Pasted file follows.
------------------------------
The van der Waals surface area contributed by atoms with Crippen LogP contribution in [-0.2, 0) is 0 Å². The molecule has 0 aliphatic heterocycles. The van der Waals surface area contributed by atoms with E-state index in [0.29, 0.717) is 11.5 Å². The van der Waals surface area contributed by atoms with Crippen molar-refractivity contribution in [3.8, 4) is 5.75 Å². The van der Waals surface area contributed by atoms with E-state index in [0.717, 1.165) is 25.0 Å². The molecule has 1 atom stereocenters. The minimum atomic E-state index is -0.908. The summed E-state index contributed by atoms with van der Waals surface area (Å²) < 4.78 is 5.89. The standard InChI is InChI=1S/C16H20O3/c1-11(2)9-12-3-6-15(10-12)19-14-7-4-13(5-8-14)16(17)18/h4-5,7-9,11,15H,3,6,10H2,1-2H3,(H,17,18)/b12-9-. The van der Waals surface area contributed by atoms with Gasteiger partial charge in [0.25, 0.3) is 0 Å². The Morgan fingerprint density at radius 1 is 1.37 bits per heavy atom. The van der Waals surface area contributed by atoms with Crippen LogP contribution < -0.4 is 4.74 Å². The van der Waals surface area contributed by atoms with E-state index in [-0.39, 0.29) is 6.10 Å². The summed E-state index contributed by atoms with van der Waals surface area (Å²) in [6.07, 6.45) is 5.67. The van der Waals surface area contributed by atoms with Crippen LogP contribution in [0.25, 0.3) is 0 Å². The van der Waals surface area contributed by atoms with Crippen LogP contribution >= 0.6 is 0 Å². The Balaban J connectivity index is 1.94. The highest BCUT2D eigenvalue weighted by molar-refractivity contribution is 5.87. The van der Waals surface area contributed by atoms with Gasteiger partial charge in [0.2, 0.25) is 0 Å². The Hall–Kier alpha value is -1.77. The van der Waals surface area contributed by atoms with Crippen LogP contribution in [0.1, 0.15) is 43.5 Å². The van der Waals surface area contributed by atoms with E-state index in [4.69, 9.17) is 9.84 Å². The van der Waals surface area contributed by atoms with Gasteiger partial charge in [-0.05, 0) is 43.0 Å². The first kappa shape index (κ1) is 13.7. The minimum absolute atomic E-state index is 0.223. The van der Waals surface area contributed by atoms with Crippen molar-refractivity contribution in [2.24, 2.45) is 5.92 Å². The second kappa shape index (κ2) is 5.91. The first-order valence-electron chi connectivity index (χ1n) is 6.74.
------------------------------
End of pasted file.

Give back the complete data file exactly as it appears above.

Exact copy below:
The van der Waals surface area contributed by atoms with Crippen LogP contribution in [-0.2, 0) is 0 Å². The molecule has 0 aliphatic heterocycles. The van der Waals surface area contributed by atoms with E-state index in [0.29, 0.717) is 11.5 Å². The van der Waals surface area contributed by atoms with Crippen molar-refractivity contribution in [3.8, 4) is 5.75 Å². The van der Waals surface area contributed by atoms with E-state index in [0.717, 1.165) is 25.0 Å². The molecule has 1 atom stereocenters. The minimum atomic E-state index is -0.908. The summed E-state index contributed by atoms with van der Waals surface area (Å²) < 4.78 is 5.89. The standard InChI is InChI=1S/C16H20O3/c1-11(2)9-12-3-6-15(10-12)19-14-7-4-13(5-8-14)16(17)18/h4-5,7-9,11,15H,3,6,10H2,1-2H3,(H,17,18)/b12-9-. The van der Waals surface area contributed by atoms with Gasteiger partial charge in [0.25, 0.3) is 0 Å². The Morgan fingerprint density at radius 1 is 1.37 bits per heavy atom. The van der Waals surface area contributed by atoms with Crippen LogP contribution < -0.4 is 4.74 Å². The van der Waals surface area contributed by atoms with E-state index in [-0.39, 0.29) is 6.10 Å². The summed E-state index contributed by atoms with van der Waals surface area (Å²) in [6.07, 6.45) is 5.67. The van der Waals surface area contributed by atoms with Crippen LogP contribution in [0.25, 0.3) is 0 Å². The van der Waals surface area contributed by atoms with Crippen LogP contribution >= 0.6 is 0 Å². The Balaban J connectivity index is 1.94. The highest BCUT2D eigenvalue weighted by molar-refractivity contribution is 5.87. The van der Waals surface area contributed by atoms with Gasteiger partial charge in [0.2, 0.25) is 0 Å². The Hall–Kier alpha value is -1.77. The van der Waals surface area contributed by atoms with Crippen LogP contribution in [0.1, 0.15) is 43.5 Å². The van der Waals surface area contributed by atoms with E-state index in [4.69, 9.17) is 9.84 Å². The van der Waals surface area contributed by atoms with Gasteiger partial charge in [-0.05, 0) is 43.0 Å². The first kappa shape index (κ1) is 13.7. The minimum absolute atomic E-state index is 0.223. The van der Waals surface area contributed by atoms with Crippen molar-refractivity contribution in [2.24, 2.45) is 5.92 Å². The second kappa shape index (κ2) is 5.91. The first-order valence-electron chi connectivity index (χ1n) is 6.74.